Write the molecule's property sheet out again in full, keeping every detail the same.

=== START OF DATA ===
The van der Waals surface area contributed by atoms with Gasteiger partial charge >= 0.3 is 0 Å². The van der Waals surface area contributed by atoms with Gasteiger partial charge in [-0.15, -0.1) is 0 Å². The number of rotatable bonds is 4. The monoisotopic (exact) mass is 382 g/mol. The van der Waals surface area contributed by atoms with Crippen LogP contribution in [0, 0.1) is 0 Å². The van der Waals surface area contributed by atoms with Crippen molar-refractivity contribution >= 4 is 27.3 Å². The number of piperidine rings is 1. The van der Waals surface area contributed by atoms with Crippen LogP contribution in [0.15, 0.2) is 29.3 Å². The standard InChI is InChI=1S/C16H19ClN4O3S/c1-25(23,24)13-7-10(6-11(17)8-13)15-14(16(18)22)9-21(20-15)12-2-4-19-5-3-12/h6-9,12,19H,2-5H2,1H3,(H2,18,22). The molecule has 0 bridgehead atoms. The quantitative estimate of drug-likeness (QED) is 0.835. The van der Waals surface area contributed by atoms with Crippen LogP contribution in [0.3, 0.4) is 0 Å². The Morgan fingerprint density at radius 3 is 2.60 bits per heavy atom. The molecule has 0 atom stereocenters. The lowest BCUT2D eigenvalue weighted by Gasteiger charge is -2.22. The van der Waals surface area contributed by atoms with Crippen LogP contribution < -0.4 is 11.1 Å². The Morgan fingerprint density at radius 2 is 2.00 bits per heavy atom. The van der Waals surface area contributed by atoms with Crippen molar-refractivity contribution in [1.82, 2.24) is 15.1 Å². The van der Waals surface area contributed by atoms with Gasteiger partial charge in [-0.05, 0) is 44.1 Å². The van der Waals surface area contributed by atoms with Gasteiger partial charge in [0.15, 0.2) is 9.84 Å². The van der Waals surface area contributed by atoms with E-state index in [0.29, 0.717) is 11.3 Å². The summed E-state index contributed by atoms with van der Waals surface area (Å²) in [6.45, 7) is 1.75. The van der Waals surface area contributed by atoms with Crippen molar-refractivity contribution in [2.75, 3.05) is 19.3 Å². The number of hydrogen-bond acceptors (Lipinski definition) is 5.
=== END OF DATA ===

The van der Waals surface area contributed by atoms with Gasteiger partial charge >= 0.3 is 0 Å². The van der Waals surface area contributed by atoms with Gasteiger partial charge in [-0.15, -0.1) is 0 Å². The number of rotatable bonds is 4. The monoisotopic (exact) mass is 382 g/mol. The van der Waals surface area contributed by atoms with Crippen LogP contribution in [0, 0.1) is 0 Å². The van der Waals surface area contributed by atoms with Crippen molar-refractivity contribution >= 4 is 27.3 Å². The number of piperidine rings is 1. The van der Waals surface area contributed by atoms with Crippen LogP contribution in [0.15, 0.2) is 29.3 Å². The standard InChI is InChI=1S/C16H19ClN4O3S/c1-25(23,24)13-7-10(6-11(17)8-13)15-14(16(18)22)9-21(20-15)12-2-4-19-5-3-12/h6-9,12,19H,2-5H2,1H3,(H2,18,22). The molecule has 0 bridgehead atoms. The quantitative estimate of drug-likeness (QED) is 0.835. The van der Waals surface area contributed by atoms with Crippen LogP contribution in [0.3, 0.4) is 0 Å². The Morgan fingerprint density at radius 3 is 2.60 bits per heavy atom. The molecule has 0 atom stereocenters. The lowest BCUT2D eigenvalue weighted by Gasteiger charge is -2.22. The van der Waals surface area contributed by atoms with Crippen LogP contribution < -0.4 is 11.1 Å². The Morgan fingerprint density at radius 2 is 2.00 bits per heavy atom. The van der Waals surface area contributed by atoms with Crippen molar-refractivity contribution in [1.82, 2.24) is 15.1 Å². The van der Waals surface area contributed by atoms with Gasteiger partial charge in [-0.05, 0) is 44.1 Å². The van der Waals surface area contributed by atoms with Gasteiger partial charge in [0.15, 0.2) is 9.84 Å². The van der Waals surface area contributed by atoms with E-state index in [0.29, 0.717) is 11.3 Å². The summed E-state index contributed by atoms with van der Waals surface area (Å²) in [6.45, 7) is 1.75. The van der Waals surface area contributed by atoms with Crippen molar-refractivity contribution in [2.75, 3.05) is 19.3 Å². The number of hydrogen-bond acceptors (Lipinski definition) is 5.